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break (ing) water, brake (ing) water    2012

embossed ice on paper, text, finger print.          35 (h) x 25.5 (w) x 1.8 (d)


Acquired by State Library of NSW Artist Book Collection

exhibited at abbe - artist book brisbane event  2015 - Griffith Centre for Creative Arts Research, Queensland College of Art

Selected for Libris Award 2013 - Artspace Mackay

This artist book is an expression of my search for an encounter of the poetic,  through imprint and memory by means of ‘Thinking Through Practice’[1].


Using water in the form of ice as the medium, I am investigating my personal relationship of control and relinquished control and the resultant outcomes; the aleatoric mark, a concept central to the work of artist Leni Hoffmann.


            Water is a substance vital to life, full of paradox; it is life giving and life taking, it is physical and elemental and yet also holds immaterial

            qualities. Water can transport us through calm and storm; it is sensual, containing strength and fragility. It appears in many forms; solid,

            fluid and gaseous and embodies countless cultural narratives. Water can be pure or contaminated, its rhythms ebb and flow in direct

            connection with the planets. It conducts sound and refracts light, it is omnipresent.


Using water as my medium I embarked on a practice led[2] research model, consisting of three strategies, three weeks each and followed by a period of reflection and evaluation. Out of this developed my decision to use ice as my primary material.


“So let us melt, and make no noise”[3]


An artist who clearly investigates and illustrates her process in her work is Charwei Tsai. In 2009 I had been greatly  taken by a small video in GOMA of her work: Water, Earth and Air : A series of intimate installations.


A circle of ink is drawn on the top of an ice cube and filmed as it melts. Her work is described as functioning as:


     ‘a meditation on life and death, on the ephemeral nature of existence and on art-making as a process.’[4][5]


By taking ice cubes and placing them on paper in numbers and positions determined by me, I would crush them, photographically recording the process each step of the way. These embossed ice images were completely unpredictable; a single cube could produce a myriad of indentations where a group of cubes hardly registered at all.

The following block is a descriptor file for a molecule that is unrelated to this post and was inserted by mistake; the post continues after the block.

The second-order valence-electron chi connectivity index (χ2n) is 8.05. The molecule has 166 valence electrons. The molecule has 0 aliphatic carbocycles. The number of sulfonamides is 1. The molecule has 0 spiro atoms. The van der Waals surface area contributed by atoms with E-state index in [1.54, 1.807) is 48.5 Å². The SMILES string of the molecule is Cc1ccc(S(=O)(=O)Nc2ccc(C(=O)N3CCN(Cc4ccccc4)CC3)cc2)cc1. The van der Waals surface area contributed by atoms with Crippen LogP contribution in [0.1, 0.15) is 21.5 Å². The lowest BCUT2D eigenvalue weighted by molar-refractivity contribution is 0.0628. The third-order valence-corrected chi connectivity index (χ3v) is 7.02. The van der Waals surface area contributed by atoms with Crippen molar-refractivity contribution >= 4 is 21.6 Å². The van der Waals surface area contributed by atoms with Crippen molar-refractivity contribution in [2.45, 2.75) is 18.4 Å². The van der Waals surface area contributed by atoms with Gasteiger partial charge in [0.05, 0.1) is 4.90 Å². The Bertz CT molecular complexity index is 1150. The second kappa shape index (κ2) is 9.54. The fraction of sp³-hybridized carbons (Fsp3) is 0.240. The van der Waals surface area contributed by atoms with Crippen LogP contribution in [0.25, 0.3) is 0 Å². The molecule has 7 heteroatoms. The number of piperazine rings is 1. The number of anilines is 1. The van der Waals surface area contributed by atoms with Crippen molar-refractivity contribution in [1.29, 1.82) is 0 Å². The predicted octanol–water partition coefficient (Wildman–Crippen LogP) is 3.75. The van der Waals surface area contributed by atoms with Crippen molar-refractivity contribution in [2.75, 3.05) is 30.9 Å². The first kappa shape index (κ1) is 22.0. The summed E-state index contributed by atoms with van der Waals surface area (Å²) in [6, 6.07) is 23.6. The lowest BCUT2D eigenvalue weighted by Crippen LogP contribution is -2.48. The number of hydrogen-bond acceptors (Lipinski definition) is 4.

Through this process I experienced the eloquent nature of embossing as an investigation into the hidden memory held in water by way of this metamorphosis of solid ice to empty space held forever in the paper. A void evocation of what had once been present, transformed through my actions, yet devoid of my absolute control.  

The exploration of the transitory nature of water and the erasure of ideas or thoughts was conducted by Song Dong in his work Writing diary with water 1995–present. In an ongoing performance project, Song Dong used a water dipped calligraphy brush to write daily diary entries on a block of stone, writing that slowly disappeared as the water dried, thus his thoughts remained secret [6]. 

The final  inclusion of my fingerprint s notated with significant life and death dates and symbols of glacial advance and retreat  completes this personal/global narrrative of population impact embedded in the pages of Break(ing) Wate, Brake(ing Water).

Thus, for me this work has become an expression of the effect of human interaction with, and impact on, the vital essence of water; a metaphor for my art and life practices as well as for ‘the ephemeral nature of existence’.




[1] Thinking Through Practice, L. Duxbury and E Grierson, RMIT, Vic, 2008


[2] Brad Haseman, 2006, Practice-led Research, 'A manifesto for performative research', no 118


[3] John Donne, 1633, , A Valediction: forbidding mourning, 1611 , Songs and Sonnets, The Norton Anthology of Poetry,


[4] march 2012, Charwei Tsai, Water , Earth and Air : A series of intimate installations, Presented in partnership with Queensland Art Gallery

23 October – 19 December 2009


[5]  video of Charwei Tsai, Water , Earth and Air : A series of intimate installations, 2009


[6] 23/5/12

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